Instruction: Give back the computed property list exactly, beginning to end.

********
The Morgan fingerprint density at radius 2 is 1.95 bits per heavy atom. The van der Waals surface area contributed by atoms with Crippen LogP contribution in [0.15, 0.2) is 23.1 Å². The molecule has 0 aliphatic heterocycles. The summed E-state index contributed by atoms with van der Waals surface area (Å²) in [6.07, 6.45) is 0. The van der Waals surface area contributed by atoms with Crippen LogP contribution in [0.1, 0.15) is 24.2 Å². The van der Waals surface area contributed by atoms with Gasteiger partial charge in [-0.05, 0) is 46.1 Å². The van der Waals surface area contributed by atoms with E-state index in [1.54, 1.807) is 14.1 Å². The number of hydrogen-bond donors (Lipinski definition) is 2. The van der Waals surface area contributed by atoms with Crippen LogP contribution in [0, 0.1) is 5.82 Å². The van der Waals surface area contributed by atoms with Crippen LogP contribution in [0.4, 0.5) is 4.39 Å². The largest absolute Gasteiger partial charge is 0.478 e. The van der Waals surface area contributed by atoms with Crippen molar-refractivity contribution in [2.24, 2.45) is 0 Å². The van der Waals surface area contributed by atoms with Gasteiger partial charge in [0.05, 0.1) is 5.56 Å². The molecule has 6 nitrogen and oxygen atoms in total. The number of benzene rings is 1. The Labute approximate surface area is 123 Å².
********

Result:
The Morgan fingerprint density at radius 2 is 1.95 bits per heavy atom. The van der Waals surface area contributed by atoms with Crippen LogP contribution in [0.15, 0.2) is 23.1 Å². The molecule has 0 aliphatic heterocycles. The summed E-state index contributed by atoms with van der Waals surface area (Å²) in [6.07, 6.45) is 0. The van der Waals surface area contributed by atoms with Crippen LogP contribution in [0.1, 0.15) is 24.2 Å². The van der Waals surface area contributed by atoms with Gasteiger partial charge in [-0.05, 0) is 46.1 Å². The van der Waals surface area contributed by atoms with E-state index in [1.54, 1.807) is 14.1 Å². The number of hydrogen-bond donors (Lipinski definition) is 2. The van der Waals surface area contributed by atoms with Crippen LogP contribution in [0, 0.1) is 5.82 Å². The van der Waals surface area contributed by atoms with Crippen LogP contribution in [0.4, 0.5) is 4.39 Å². The largest absolute Gasteiger partial charge is 0.478 e. The van der Waals surface area contributed by atoms with Crippen molar-refractivity contribution in [2.24, 2.45) is 0 Å². The van der Waals surface area contributed by atoms with Gasteiger partial charge in [0.05, 0.1) is 5.56 Å². The molecule has 6 nitrogen and oxygen atoms in total. The number of benzene rings is 1. The Labute approximate surface area is 123 Å².